It used to be said that Americans should not be too concerned about the huge federal debt because they owe it to themselves. That's no longer so true. Last year foreigners owned $160.2 billion - or 14 percent - of the total $1.141 trillion federal debt held by the public.
''This is not something that we relish,'' said Treasury Secretary Donald Regan in an interview. ''But it is not a matter of concern at this point. If it goes on year after year, yes.''
In other words, should a greater proportion of a growing national debt be held by foreigners, it could become a more serious international payments burden for the United States.
Last year, the US paid $17.9 billion in interest to foreigners holding Treasury debts. Total interest paid on debt held by the public was $107.9 billion.
''That is no big problem,'' commented Martin Feldstein, chairman of the President's Council of Economic Advisers.
For most of American history, federal debt was held almost entirely by individuals and institutions within the US. In 1946, for instance, the debt held by foreigners was about $2 billion, or less than 1 percent of the total debt held by the public. Much of that was held in the official reserves of foreign central banks. By the late 1960s, foreigners held just over $10 billion, still less than 5 percent of the total. Interest paid to foreign nationals, of course, was also a small proportion of the total interest paid on debt held by the public.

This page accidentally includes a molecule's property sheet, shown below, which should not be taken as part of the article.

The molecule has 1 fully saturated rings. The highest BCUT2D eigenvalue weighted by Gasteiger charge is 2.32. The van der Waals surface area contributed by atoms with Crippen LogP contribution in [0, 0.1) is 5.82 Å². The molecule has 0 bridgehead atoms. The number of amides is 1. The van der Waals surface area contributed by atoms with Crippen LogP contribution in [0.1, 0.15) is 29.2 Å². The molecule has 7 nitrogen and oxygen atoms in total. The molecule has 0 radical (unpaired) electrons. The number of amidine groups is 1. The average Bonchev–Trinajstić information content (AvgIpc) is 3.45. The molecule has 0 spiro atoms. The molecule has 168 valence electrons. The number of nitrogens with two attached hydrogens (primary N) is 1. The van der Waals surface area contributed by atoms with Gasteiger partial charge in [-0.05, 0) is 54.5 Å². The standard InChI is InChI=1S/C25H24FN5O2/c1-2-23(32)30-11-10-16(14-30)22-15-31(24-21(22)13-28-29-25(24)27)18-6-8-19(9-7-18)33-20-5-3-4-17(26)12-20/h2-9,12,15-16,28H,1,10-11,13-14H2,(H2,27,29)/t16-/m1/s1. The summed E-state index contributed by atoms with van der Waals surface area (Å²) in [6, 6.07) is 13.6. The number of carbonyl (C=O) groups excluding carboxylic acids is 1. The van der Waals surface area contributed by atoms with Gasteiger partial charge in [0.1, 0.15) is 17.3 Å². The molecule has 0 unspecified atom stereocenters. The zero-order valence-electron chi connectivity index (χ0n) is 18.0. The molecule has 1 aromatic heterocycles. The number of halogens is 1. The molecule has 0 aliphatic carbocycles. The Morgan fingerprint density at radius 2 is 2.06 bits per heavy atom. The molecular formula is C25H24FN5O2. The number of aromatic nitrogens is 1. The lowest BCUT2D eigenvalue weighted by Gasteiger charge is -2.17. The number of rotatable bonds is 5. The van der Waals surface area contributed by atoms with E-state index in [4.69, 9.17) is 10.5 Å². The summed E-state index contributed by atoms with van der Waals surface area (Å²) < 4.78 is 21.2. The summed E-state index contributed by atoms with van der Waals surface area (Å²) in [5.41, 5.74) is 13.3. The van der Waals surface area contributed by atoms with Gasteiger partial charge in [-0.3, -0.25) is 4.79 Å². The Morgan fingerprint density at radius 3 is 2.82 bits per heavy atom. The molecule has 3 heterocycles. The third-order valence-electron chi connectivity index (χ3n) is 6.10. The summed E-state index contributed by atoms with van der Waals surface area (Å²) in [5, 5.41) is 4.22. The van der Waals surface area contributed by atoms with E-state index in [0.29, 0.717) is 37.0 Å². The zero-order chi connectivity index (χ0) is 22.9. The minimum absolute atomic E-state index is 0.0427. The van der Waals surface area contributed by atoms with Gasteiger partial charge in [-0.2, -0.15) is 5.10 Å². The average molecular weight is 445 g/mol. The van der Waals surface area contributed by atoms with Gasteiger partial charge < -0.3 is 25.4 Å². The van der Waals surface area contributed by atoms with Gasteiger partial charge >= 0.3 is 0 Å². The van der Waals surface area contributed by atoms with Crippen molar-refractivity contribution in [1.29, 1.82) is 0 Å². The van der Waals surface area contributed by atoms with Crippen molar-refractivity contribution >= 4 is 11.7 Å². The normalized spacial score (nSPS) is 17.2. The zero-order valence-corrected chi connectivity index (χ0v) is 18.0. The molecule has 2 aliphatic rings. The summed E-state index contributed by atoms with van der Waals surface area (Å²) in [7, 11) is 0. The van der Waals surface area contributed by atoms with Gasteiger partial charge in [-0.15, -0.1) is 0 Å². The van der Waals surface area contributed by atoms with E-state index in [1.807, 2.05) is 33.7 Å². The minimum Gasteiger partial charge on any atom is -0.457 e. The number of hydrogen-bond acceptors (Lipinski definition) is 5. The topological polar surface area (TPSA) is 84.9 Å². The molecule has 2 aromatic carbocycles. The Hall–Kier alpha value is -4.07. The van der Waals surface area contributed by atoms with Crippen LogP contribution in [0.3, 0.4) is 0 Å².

Foreign holdings, notes an analysis by the Office of Management and Budget (OMB), began to grow much faster starting in 1970. For a time, West European nations were trying to maintain the price of the dollar by buying dollars on the foreign-exchange markets. These were piled up in their international monetary reserves and invested to a large extent in Treasury securities, described by the OMB study as ''the safest and one of the most liquid forms of holding dollar assets.''
After OPEC tripled the price of oil in 1973-74, several of its member nations had large amounts of surplus dollars to invest in US federal debt.
In more recent years, the OPEC nations as a group have gone into the red in their international payments balance, and have unloaded some of their purchases from the US Treasury. With the dollar so strong, some European and other governments were selling their dollar assets to support their own currencies on the foreign-exchange markets.